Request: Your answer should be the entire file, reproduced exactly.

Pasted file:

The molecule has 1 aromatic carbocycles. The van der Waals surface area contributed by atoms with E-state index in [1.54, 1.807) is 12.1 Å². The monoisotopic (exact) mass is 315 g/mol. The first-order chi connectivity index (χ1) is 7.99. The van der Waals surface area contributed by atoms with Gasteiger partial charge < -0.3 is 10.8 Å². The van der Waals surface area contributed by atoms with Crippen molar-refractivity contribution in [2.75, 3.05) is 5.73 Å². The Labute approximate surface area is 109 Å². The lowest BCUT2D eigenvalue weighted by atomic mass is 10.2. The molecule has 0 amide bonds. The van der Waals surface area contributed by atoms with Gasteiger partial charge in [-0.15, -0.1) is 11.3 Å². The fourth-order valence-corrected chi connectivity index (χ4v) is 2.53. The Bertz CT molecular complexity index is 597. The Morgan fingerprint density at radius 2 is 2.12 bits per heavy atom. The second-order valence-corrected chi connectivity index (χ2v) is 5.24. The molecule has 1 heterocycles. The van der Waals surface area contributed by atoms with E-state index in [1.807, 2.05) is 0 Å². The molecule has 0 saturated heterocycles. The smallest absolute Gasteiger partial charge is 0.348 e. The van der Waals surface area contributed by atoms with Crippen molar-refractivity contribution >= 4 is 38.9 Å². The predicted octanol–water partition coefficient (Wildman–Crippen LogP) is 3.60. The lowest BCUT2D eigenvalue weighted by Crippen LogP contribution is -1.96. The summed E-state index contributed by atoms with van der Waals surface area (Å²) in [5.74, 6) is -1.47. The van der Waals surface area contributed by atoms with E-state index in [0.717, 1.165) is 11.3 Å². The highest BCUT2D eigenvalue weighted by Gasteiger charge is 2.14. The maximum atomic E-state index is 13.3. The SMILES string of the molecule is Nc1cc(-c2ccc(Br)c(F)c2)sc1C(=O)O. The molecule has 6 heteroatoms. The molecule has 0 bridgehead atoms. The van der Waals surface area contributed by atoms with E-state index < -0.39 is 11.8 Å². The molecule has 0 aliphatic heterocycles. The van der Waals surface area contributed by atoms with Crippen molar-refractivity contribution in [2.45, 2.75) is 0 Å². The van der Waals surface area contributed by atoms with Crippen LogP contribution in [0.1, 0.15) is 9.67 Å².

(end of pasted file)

The molecule has 1 aromatic carbocycles. The van der Waals surface area contributed by atoms with E-state index in [1.54, 1.807) is 12.1 Å². The monoisotopic (exact) mass is 315 g/mol. The first-order chi connectivity index (χ1) is 7.99. The van der Waals surface area contributed by atoms with Gasteiger partial charge < -0.3 is 10.8 Å². The van der Waals surface area contributed by atoms with Crippen molar-refractivity contribution in [2.75, 3.05) is 5.73 Å². The Labute approximate surface area is 109 Å². The lowest BCUT2D eigenvalue weighted by atomic mass is 10.2. The molecule has 0 amide bonds. The van der Waals surface area contributed by atoms with Gasteiger partial charge in [-0.15, -0.1) is 11.3 Å². The fourth-order valence-corrected chi connectivity index (χ4v) is 2.53. The Bertz CT molecular complexity index is 597. The Morgan fingerprint density at radius 2 is 2.12 bits per heavy atom. The second-order valence-corrected chi connectivity index (χ2v) is 5.24. The molecule has 1 heterocycles. The van der Waals surface area contributed by atoms with E-state index in [1.807, 2.05) is 0 Å². The molecule has 0 saturated heterocycles. The smallest absolute Gasteiger partial charge is 0.348 e. The van der Waals surface area contributed by atoms with Crippen molar-refractivity contribution >= 4 is 38.9 Å². The predicted octanol–water partition coefficient (Wildman–Crippen LogP) is 3.60. The lowest BCUT2D eigenvalue weighted by Crippen LogP contribution is -1.96. The summed E-state index contributed by atoms with van der Waals surface area (Å²) in [5.74, 6) is -1.47. The van der Waals surface area contributed by atoms with E-state index in [0.717, 1.165) is 11.3 Å². The highest BCUT2D eigenvalue weighted by Gasteiger charge is 2.14. The maximum atomic E-state index is 13.3. The SMILES string of the molecule is Nc1cc(-c2ccc(Br)c(F)c2)sc1C(=O)O. The molecule has 6 heteroatoms. The molecule has 0 bridgehead atoms. The van der Waals surface area contributed by atoms with E-state index < -0.39 is 11.8 Å². The molecule has 0 aliphatic heterocycles. The van der Waals surface area contributed by atoms with Crippen molar-refractivity contribution in [2.45, 2.75) is 0 Å². The van der Waals surface area contributed by atoms with Crippen LogP contribution in [0.1, 0.15) is 9.67 Å².